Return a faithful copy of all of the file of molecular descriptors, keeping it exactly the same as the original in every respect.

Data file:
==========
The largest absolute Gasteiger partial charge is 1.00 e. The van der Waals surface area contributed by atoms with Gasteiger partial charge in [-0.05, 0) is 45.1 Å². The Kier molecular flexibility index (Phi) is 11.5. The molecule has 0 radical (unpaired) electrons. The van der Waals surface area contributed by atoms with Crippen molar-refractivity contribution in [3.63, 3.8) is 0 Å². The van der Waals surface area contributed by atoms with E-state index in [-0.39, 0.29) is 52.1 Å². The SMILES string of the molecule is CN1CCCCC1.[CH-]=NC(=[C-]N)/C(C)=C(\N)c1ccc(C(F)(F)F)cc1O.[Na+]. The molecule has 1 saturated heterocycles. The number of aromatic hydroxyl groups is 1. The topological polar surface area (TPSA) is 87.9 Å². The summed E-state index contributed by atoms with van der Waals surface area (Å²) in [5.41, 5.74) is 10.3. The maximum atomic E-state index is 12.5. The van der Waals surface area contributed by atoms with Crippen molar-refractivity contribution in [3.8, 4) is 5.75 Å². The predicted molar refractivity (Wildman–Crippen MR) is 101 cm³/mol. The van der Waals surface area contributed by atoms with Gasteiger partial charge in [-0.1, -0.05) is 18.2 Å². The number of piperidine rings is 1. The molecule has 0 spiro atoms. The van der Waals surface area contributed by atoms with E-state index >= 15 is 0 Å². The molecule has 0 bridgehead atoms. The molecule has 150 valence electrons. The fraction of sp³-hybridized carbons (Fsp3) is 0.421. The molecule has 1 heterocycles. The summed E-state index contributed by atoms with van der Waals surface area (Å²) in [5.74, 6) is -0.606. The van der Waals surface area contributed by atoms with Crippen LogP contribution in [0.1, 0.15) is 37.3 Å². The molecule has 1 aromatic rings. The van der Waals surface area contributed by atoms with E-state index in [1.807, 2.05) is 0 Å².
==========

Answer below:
The largest absolute Gasteiger partial charge is 1.00 e. The van der Waals surface area contributed by atoms with Gasteiger partial charge in [-0.05, 0) is 45.1 Å². The Kier molecular flexibility index (Phi) is 11.5. The molecule has 0 radical (unpaired) electrons. The van der Waals surface area contributed by atoms with Crippen molar-refractivity contribution in [3.63, 3.8) is 0 Å². The van der Waals surface area contributed by atoms with E-state index in [-0.39, 0.29) is 52.1 Å². The SMILES string of the molecule is CN1CCCCC1.[CH-]=NC(=[C-]N)/C(C)=C(\N)c1ccc(C(F)(F)F)cc1O.[Na+]. The molecule has 1 saturated heterocycles. The number of aromatic hydroxyl groups is 1. The topological polar surface area (TPSA) is 87.9 Å². The summed E-state index contributed by atoms with van der Waals surface area (Å²) in [5.41, 5.74) is 10.3. The maximum atomic E-state index is 12.5. The van der Waals surface area contributed by atoms with Crippen molar-refractivity contribution in [3.8, 4) is 5.75 Å². The predicted molar refractivity (Wildman–Crippen MR) is 101 cm³/mol. The van der Waals surface area contributed by atoms with Gasteiger partial charge in [-0.1, -0.05) is 18.2 Å². The number of piperidine rings is 1. The molecule has 0 spiro atoms. The van der Waals surface area contributed by atoms with E-state index >= 15 is 0 Å². The molecule has 0 bridgehead atoms. The molecule has 150 valence electrons. The fraction of sp³-hybridized carbons (Fsp3) is 0.421. The molecule has 1 heterocycles. The summed E-state index contributed by atoms with van der Waals surface area (Å²) in [5.74, 6) is -0.606. The van der Waals surface area contributed by atoms with Crippen LogP contribution in [0.1, 0.15) is 37.3 Å². The molecule has 1 aromatic rings. The van der Waals surface area contributed by atoms with E-state index in [1.807, 2.05) is 0 Å².